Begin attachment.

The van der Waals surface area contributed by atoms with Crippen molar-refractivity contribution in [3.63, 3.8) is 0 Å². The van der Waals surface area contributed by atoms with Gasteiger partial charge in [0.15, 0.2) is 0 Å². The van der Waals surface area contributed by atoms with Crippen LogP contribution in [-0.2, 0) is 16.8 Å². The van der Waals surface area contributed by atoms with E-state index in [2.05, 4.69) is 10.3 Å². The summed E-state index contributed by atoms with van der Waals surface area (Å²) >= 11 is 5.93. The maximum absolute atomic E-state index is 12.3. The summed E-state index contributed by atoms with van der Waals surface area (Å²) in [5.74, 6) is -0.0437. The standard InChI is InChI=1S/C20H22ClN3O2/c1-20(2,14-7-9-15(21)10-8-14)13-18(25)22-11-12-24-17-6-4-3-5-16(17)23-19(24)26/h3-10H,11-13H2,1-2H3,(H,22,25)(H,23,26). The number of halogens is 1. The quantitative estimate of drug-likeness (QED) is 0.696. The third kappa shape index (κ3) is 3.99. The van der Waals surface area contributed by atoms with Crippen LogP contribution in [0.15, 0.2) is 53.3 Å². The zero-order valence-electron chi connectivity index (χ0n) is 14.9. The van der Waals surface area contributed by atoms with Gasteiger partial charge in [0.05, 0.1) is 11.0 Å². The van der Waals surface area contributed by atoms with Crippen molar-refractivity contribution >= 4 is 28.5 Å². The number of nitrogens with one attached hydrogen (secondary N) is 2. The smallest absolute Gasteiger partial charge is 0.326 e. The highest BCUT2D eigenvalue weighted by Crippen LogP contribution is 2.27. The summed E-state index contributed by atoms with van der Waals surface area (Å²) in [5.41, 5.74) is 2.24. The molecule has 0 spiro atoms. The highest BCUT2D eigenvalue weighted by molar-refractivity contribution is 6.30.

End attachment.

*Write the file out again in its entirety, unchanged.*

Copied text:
The van der Waals surface area contributed by atoms with Crippen molar-refractivity contribution in [3.63, 3.8) is 0 Å². The van der Waals surface area contributed by atoms with Gasteiger partial charge in [0.15, 0.2) is 0 Å². The van der Waals surface area contributed by atoms with Crippen LogP contribution in [-0.2, 0) is 16.8 Å². The van der Waals surface area contributed by atoms with E-state index in [2.05, 4.69) is 10.3 Å². The summed E-state index contributed by atoms with van der Waals surface area (Å²) >= 11 is 5.93. The maximum absolute atomic E-state index is 12.3. The summed E-state index contributed by atoms with van der Waals surface area (Å²) in [5.74, 6) is -0.0437. The standard InChI is InChI=1S/C20H22ClN3O2/c1-20(2,14-7-9-15(21)10-8-14)13-18(25)22-11-12-24-17-6-4-3-5-16(17)23-19(24)26/h3-10H,11-13H2,1-2H3,(H,22,25)(H,23,26). The number of halogens is 1. The quantitative estimate of drug-likeness (QED) is 0.696. The third kappa shape index (κ3) is 3.99. The van der Waals surface area contributed by atoms with Crippen LogP contribution in [0.15, 0.2) is 53.3 Å². The zero-order valence-electron chi connectivity index (χ0n) is 14.9. The van der Waals surface area contributed by atoms with Gasteiger partial charge in [0.05, 0.1) is 11.0 Å². The van der Waals surface area contributed by atoms with Crippen molar-refractivity contribution >= 4 is 28.5 Å². The number of nitrogens with one attached hydrogen (secondary N) is 2. The smallest absolute Gasteiger partial charge is 0.326 e. The highest BCUT2D eigenvalue weighted by Crippen LogP contribution is 2.27. The summed E-state index contributed by atoms with van der Waals surface area (Å²) in [5.41, 5.74) is 2.24. The molecule has 0 spiro atoms. The highest BCUT2D eigenvalue weighted by molar-refractivity contribution is 6.30.